4. Screwed up metrics. Ask a retailer about their  “same store sales” and “gross margin rates” and “sales per square foot” and the growth in their brick and mortar stores compared with e-commerce sales and you are inundated with data and commentary. Ask them about growth in key customer segments, segment profitability, traffic conversion or retention rates, cross-channel browsing behavior and the like, and you are probably met with silence or meaningless babble. What gets measured gets done. But if you are focused on the wrong data you are going to do the wrong things.
  5. A dumb organization structure with dopey incentives. Most of the time I was at Neiman Marcus our then CEO would get on analyst calls and talk about our “compelling multi-channel strategy.” We included similar words in our annual reports and investor presentations. In reality, we were organized by channel, had no meaningful truly customer-centric efforts and all the top executives had incentives to maximize their own fiefdoms. Silos belong on farms. If are serious about “omni-channel’ you need to set a structure that reflects customers first, and channels and/or products, second. You need to pay your people on those things that truly advance key customer segment growth, engagement, loyalty and advocacy over the long-term.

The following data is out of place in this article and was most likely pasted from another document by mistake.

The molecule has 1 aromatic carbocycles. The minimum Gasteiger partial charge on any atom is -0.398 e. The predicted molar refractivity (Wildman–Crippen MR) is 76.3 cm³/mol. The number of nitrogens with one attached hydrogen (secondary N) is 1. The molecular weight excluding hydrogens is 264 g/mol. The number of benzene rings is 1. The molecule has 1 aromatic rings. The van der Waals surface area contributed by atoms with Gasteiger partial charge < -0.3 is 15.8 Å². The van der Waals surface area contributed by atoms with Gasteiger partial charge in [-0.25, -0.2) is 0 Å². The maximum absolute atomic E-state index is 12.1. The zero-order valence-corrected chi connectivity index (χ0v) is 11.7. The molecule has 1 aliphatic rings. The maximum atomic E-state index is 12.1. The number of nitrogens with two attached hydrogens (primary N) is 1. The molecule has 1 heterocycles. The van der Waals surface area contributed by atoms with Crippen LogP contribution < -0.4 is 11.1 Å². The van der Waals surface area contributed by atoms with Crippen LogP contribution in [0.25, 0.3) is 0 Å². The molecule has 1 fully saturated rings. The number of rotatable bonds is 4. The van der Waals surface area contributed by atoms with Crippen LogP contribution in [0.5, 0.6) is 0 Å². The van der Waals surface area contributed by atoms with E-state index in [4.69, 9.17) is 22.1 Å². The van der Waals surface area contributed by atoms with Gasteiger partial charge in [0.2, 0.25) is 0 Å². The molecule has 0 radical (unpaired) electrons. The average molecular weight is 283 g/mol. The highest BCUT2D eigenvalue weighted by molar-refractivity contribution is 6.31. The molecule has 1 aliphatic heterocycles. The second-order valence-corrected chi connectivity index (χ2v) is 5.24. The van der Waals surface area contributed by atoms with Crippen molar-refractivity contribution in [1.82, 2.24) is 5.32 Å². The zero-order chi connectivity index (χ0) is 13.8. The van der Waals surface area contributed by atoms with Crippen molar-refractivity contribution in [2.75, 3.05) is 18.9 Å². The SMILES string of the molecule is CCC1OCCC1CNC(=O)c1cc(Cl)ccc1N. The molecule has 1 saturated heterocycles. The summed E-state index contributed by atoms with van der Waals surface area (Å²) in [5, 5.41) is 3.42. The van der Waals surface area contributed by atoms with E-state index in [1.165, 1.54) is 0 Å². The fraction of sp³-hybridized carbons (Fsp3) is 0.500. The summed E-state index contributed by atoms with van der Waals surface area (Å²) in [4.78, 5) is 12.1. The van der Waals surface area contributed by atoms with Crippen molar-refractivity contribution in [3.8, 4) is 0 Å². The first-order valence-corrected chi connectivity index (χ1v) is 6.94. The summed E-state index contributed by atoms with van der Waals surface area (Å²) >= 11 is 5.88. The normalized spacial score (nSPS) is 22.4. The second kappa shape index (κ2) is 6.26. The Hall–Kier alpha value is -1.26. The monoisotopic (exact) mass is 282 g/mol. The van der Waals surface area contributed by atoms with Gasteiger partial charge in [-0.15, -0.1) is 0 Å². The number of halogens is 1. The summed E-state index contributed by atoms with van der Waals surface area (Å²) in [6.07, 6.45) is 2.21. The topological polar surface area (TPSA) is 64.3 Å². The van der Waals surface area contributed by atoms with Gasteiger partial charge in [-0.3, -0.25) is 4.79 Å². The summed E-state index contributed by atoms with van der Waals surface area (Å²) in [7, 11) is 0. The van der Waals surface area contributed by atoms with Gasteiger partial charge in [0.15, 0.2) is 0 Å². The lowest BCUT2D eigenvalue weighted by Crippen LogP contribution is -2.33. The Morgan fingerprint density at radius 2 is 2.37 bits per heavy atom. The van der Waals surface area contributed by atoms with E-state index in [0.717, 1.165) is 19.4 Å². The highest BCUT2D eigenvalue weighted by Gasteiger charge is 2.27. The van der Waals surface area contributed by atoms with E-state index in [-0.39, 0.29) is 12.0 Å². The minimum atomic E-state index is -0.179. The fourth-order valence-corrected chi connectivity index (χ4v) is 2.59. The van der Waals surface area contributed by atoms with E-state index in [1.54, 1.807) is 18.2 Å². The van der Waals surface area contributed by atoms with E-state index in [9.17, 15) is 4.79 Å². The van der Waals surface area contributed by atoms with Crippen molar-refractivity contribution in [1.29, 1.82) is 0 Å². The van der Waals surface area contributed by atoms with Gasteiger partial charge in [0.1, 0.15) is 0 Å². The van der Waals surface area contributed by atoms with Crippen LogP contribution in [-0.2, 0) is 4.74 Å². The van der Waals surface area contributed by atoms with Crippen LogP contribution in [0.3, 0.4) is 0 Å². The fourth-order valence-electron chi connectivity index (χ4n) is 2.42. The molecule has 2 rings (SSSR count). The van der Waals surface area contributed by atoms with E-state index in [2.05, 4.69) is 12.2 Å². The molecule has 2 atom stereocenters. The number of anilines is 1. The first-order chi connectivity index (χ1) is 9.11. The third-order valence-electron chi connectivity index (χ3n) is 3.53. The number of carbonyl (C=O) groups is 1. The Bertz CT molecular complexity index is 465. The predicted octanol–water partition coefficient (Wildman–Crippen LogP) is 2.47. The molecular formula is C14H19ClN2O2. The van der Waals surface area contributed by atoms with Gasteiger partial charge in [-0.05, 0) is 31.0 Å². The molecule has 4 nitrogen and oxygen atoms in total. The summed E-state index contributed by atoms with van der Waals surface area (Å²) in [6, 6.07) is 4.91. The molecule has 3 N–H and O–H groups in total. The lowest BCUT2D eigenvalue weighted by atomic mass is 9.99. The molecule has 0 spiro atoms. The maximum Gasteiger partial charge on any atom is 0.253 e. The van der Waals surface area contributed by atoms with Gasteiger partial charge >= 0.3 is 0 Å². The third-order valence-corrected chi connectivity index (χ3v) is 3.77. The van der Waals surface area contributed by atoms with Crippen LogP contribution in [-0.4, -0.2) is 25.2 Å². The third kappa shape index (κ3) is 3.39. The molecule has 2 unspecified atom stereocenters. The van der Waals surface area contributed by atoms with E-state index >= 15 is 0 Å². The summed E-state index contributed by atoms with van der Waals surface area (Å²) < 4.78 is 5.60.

6. Confusing the vehicle with the destination. Yes, the web can be a sales channel, but for most retailers it is mostly a tool. Having a social media or mobile strategy is critical, but only as a means to your customer growth strategy ends. If you don’t know where you are going, any road will get you there.
  7. Failure to ship. The era of months of intensive market planning, controlled testing and the big reveal are over. In case you haven’t noticed, things move a lot faster today, communication channels are increasingly blurred, and customer desires are far less predictable. Trial and error works far better than spectacular planning and flawless execution. Better to ship often and fix it in the mix.
  8. Neglecting relevance. Retailers are great at talking to themselves. And passing to where the receiver used to be. And wallowing in me-too-ism. And going big and easy, rather than small and challenging. Treat different customers differently. Make it relevant. Extra points for remarkable.

6 thoughts on “8 things that are wrong with your omni-channel strategy